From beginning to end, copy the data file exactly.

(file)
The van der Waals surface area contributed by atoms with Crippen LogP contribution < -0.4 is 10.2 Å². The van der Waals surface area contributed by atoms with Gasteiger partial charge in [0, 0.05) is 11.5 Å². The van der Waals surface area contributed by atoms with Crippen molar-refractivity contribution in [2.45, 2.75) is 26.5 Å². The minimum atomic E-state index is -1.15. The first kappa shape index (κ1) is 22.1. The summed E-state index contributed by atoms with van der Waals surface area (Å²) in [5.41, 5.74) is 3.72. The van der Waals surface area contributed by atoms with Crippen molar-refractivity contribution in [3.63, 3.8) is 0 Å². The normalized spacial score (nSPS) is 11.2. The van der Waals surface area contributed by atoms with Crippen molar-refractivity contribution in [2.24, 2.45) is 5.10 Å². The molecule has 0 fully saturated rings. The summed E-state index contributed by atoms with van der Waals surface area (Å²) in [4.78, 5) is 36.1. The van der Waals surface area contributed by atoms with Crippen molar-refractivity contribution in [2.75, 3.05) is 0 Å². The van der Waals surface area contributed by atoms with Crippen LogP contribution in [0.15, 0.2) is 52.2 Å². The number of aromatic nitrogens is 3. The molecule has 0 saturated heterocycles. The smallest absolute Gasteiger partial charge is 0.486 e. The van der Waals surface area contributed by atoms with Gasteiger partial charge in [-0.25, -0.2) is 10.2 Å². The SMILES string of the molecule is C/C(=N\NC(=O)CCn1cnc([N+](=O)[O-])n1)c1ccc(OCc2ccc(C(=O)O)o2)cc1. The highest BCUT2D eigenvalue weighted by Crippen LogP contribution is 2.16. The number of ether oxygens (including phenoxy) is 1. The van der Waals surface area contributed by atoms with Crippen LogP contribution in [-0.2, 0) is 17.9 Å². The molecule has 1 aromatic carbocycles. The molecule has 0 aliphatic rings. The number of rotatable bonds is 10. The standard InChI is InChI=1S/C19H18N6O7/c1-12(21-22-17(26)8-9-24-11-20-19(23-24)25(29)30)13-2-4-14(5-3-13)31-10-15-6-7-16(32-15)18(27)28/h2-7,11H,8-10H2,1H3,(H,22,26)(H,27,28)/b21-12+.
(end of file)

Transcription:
The van der Waals surface area contributed by atoms with Crippen LogP contribution < -0.4 is 10.2 Å². The van der Waals surface area contributed by atoms with Gasteiger partial charge in [0, 0.05) is 11.5 Å². The van der Waals surface area contributed by atoms with Crippen molar-refractivity contribution in [2.45, 2.75) is 26.5 Å². The minimum atomic E-state index is -1.15. The first kappa shape index (κ1) is 22.1. The summed E-state index contributed by atoms with van der Waals surface area (Å²) in [5.41, 5.74) is 3.72. The van der Waals surface area contributed by atoms with Crippen molar-refractivity contribution in [3.63, 3.8) is 0 Å². The normalized spacial score (nSPS) is 11.2. The van der Waals surface area contributed by atoms with Crippen molar-refractivity contribution in [2.24, 2.45) is 5.10 Å². The molecule has 0 fully saturated rings. The summed E-state index contributed by atoms with van der Waals surface area (Å²) in [4.78, 5) is 36.1. The van der Waals surface area contributed by atoms with Crippen molar-refractivity contribution in [2.75, 3.05) is 0 Å². The van der Waals surface area contributed by atoms with Crippen LogP contribution in [0.15, 0.2) is 52.2 Å². The number of aromatic nitrogens is 3. The molecule has 0 saturated heterocycles. The smallest absolute Gasteiger partial charge is 0.486 e. The van der Waals surface area contributed by atoms with Gasteiger partial charge in [-0.25, -0.2) is 10.2 Å². The SMILES string of the molecule is C/C(=N\NC(=O)CCn1cnc([N+](=O)[O-])n1)c1ccc(OCc2ccc(C(=O)O)o2)cc1. The highest BCUT2D eigenvalue weighted by Crippen LogP contribution is 2.16. The number of ether oxygens (including phenoxy) is 1. The van der Waals surface area contributed by atoms with Crippen LogP contribution in [-0.2, 0) is 17.9 Å². The molecule has 1 aromatic carbocycles. The molecule has 0 aliphatic rings. The number of rotatable bonds is 10. The standard InChI is InChI=1S/C19H18N6O7/c1-12(21-22-17(26)8-9-24-11-20-19(23-24)25(29)30)13-2-4-14(5-3-13)31-10-15-6-7-16(32-15)18(27)28/h2-7,11H,8-10H2,1H3,(H,22,26)(H,27,28)/b21-12+.